TO DYE OR NOT TO DYE

Discussion in 'Health and medical' started by Dr. Jai Maharaj, Jun 7, 2004.

  1. Ayurved & you

    To dye or not to dye

    By Dr R. Vatsyayan The Tribune Wednesday, June 2, 2004

    Graying of hair is no longer a problem of the 40-plus
    generation only. People much younger in age, including school-
    going children, complain to have grey hair. A large number
    of them use hair dyes much before they reach
    30. Once used , these dyes fast turn the remaining
    black hair into grey ones, and the person is left
    with no other choice than to use them for the rest
    of one’s life.

    Though greying of hair is generally considered a sign of old
    age, its early onset never makes a person to qualify for it.
    Modern medicine believes that hair turning grey is just one
    of those mysteries that we have yet to solve. Ancient
    ayurvedic texts, while calling it "palitya", mention a
    number of conditions which prompt its early onset. Apart
    from the heredity factor, adoption of a diet which is
    excessively salty, sour and pungent in taste leading to the
    vitiation of "pitta" and "vata", psychological upheavals and
    mental stress associated with a wrong working schedule and
    certain chronic ailments like sinusitis have been given as
    the reasons for the early onset of greying.

    The lure of looking young by changing the hair colour is as
    old as the problem of greying of hair is. In the present era
    when more and more dyes are in vogue, the decision of
    changing the hair colour has become more complicated because
    some studies have linked colouring with an increased risk of
    contacting certain cancers. To make matters more confusing,
    other studies do not support those findings. Consumers are
    often on their own consequently, when deciding whether hair
    dyes are safe or not.

    Several studies have broadly tried to pinpoint the risks of
    various health problems among the users of chemical hair
    dyes. These include short-term side-effects like allergic
    reactions, dermatitis, eczema, and small episodes of visual
    disturbances and headache associated with nausea and
    vomiting. Researchers are busy finding the long-term effects
    of hair dyes. The failure in reaching any conclusion only
    supports the doubt that many of these dyes are not only
    carcinogenic but can also start degenerative diseases like
    cataract quite early.

    Most of the hair dyes sold in the market carry a brochure
    indicating certain precautions. Whereas old dye users are
    advised to adopt moderation, new recruits should use good
    judgment to delay to opt for it. One should never dye the
    eyebrows and eyelashes as an allergic reaction to dye can
    result in serious damage to the eyes. The less hair dye used
    over a lifetime, the less likely it is for a person getting
    exposed to its side-effects. Persons looking for a herbal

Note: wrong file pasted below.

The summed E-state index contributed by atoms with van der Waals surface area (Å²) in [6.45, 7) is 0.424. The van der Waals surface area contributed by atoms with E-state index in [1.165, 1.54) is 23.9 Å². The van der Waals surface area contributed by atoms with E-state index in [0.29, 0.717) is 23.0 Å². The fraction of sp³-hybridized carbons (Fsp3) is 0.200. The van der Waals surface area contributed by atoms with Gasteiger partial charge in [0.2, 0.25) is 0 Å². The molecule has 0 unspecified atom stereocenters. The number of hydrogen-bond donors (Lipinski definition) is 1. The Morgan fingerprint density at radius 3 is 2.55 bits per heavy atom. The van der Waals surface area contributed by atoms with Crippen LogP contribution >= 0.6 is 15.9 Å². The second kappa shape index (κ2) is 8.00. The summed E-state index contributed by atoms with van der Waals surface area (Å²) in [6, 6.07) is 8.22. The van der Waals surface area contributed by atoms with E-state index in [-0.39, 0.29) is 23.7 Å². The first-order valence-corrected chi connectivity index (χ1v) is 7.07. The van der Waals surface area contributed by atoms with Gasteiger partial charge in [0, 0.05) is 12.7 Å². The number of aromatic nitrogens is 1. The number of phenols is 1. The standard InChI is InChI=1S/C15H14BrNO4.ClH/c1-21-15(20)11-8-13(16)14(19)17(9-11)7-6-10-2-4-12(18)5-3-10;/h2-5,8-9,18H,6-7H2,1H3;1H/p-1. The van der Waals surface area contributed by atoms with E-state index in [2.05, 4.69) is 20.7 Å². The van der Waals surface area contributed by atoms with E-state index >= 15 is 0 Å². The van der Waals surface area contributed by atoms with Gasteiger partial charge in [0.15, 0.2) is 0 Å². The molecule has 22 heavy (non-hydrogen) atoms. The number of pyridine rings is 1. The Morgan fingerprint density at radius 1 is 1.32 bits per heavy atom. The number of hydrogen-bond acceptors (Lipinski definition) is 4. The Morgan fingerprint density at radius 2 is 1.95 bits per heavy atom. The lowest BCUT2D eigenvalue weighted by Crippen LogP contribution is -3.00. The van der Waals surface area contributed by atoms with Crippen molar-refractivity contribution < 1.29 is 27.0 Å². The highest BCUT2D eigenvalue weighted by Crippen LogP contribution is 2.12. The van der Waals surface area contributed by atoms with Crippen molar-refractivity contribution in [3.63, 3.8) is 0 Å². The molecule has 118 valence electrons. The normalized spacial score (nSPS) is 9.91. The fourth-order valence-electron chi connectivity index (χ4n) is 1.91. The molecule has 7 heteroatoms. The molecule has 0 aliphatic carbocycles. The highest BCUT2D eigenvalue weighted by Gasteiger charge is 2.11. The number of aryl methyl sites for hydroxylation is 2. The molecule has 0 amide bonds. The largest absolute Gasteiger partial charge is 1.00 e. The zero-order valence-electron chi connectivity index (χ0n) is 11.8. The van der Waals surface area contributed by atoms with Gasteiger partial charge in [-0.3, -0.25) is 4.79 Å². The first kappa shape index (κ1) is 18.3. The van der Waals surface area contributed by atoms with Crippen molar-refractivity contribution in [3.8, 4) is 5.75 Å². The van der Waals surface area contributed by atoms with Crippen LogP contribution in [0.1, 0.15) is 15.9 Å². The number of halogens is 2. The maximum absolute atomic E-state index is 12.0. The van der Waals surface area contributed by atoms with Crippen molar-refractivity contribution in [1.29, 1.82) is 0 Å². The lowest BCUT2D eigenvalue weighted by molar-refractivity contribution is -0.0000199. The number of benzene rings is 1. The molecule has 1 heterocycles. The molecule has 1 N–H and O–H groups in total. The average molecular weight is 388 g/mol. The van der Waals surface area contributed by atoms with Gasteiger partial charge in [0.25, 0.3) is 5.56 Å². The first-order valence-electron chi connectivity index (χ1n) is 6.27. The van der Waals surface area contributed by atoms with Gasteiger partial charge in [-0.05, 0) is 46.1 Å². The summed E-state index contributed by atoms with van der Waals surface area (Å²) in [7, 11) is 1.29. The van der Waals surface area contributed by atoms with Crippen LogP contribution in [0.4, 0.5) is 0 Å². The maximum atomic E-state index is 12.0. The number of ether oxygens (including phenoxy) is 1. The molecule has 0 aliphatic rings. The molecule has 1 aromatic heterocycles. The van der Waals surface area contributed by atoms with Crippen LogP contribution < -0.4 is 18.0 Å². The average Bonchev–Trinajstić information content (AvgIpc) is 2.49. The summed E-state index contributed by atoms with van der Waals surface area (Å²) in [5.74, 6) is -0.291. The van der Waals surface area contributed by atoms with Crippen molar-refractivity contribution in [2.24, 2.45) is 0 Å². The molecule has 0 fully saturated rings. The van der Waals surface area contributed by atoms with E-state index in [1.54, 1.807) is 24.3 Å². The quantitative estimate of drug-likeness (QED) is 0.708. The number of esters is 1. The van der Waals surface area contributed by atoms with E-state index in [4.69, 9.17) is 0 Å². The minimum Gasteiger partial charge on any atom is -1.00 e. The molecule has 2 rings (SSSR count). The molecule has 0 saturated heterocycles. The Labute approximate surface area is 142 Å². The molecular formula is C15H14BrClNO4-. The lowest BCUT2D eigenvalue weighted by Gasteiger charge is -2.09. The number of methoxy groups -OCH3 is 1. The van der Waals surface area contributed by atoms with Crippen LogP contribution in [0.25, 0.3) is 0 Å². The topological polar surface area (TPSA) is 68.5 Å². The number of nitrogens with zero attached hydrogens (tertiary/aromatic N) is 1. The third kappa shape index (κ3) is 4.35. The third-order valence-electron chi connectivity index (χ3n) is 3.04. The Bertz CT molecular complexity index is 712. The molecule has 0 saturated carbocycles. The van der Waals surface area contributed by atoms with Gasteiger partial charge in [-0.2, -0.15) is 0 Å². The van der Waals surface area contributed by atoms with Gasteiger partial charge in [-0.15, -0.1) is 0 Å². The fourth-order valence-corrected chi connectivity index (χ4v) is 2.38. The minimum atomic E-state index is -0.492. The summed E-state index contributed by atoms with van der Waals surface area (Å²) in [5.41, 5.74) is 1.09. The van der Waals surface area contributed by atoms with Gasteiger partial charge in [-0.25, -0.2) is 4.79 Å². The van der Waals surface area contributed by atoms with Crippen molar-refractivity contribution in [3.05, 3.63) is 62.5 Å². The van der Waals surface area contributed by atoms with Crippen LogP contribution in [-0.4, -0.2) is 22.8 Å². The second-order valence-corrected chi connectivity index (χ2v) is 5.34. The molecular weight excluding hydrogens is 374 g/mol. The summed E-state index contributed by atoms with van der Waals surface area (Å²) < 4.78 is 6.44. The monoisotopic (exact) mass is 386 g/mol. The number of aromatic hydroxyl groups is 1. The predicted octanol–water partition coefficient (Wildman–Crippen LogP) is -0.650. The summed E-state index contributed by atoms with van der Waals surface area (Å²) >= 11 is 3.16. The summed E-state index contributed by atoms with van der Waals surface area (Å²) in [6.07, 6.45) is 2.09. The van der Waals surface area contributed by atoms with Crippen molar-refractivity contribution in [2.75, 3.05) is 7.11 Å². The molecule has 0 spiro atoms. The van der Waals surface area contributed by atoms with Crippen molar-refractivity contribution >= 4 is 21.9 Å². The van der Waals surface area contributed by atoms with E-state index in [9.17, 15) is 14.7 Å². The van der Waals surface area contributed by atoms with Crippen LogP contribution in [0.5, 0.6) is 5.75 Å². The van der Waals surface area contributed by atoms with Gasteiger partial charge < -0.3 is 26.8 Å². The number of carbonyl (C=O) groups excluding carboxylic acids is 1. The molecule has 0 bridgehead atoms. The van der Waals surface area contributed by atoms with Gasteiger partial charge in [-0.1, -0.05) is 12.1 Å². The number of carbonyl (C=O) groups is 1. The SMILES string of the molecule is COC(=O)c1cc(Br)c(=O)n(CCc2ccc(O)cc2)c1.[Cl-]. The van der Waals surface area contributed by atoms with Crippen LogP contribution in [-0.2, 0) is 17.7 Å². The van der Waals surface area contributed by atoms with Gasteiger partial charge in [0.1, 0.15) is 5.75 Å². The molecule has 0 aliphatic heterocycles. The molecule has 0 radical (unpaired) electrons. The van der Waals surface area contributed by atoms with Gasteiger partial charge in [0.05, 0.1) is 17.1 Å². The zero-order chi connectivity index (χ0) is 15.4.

hair dye should be aware of fact that pure henna is green in
    colour and the various preparations sold as "kali mehandi"
    are nothing but chemical dyes.

    Ayurved views that in the case of untimely greying of hair,
    it is best to opt for an early treatment. Of many medicines
    prescribed in ancient texts to arrest greying, amla and
    bhringraj are considered the best. Ayurvedic physicians put
    a lot of trust on "amlaki rasayan", a fortified form of amla
    made by stirring its dried powder in its fresh juice.
    Similarly, various oils prepared by boiling other herbs,
    including these two, in sesame oil are given to massage the
    scalp. "Saptamrit lauha" is another classic medicine which
    shows good results in younger patients complaining of
    greying of hair.

    The treatment of grey hair is successful only if the patient
    gives due attention to his diet and daily schedule and
    avoids mental stress. If he is suffering from chronic and
    recurrent cold and sinusitis, adequate treatment should be
    given to cure it.

    - The writer is a Ludhiana-based ayurvedic consultant

    More at: http://www.tribuneindia.com

    Jai Maharaj http://www.mantra.com/jai Om Shanti
     
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  2. Mark Thorson

    Mark Thorson Guest

    "Dr. Jai Maharaj" wrote:

    > Several studies have broadly tried to pinpoint the risks
    > of various health problems among the users of chemical
    > hair dyes. These include short-term side-effects like
    > allergic reactions, dermatitis, eczema, and small episodes
    > of visual disturbances and headache associated with nausea
    > and vomiting. Researchers are busy finding the long-term
    > effects of hair dyes. The failure in reaching any
    > conclusion only supports the doubt that many of these dyes
    > are not only carcinogenic but can also start degenerative
    > diseases like cataract quite early.

    You mean like this person?

    http://www.geocities.com/naturopathicmafia/mafia.jpg

    Does mental deterioration count as a degenerative disease?
     
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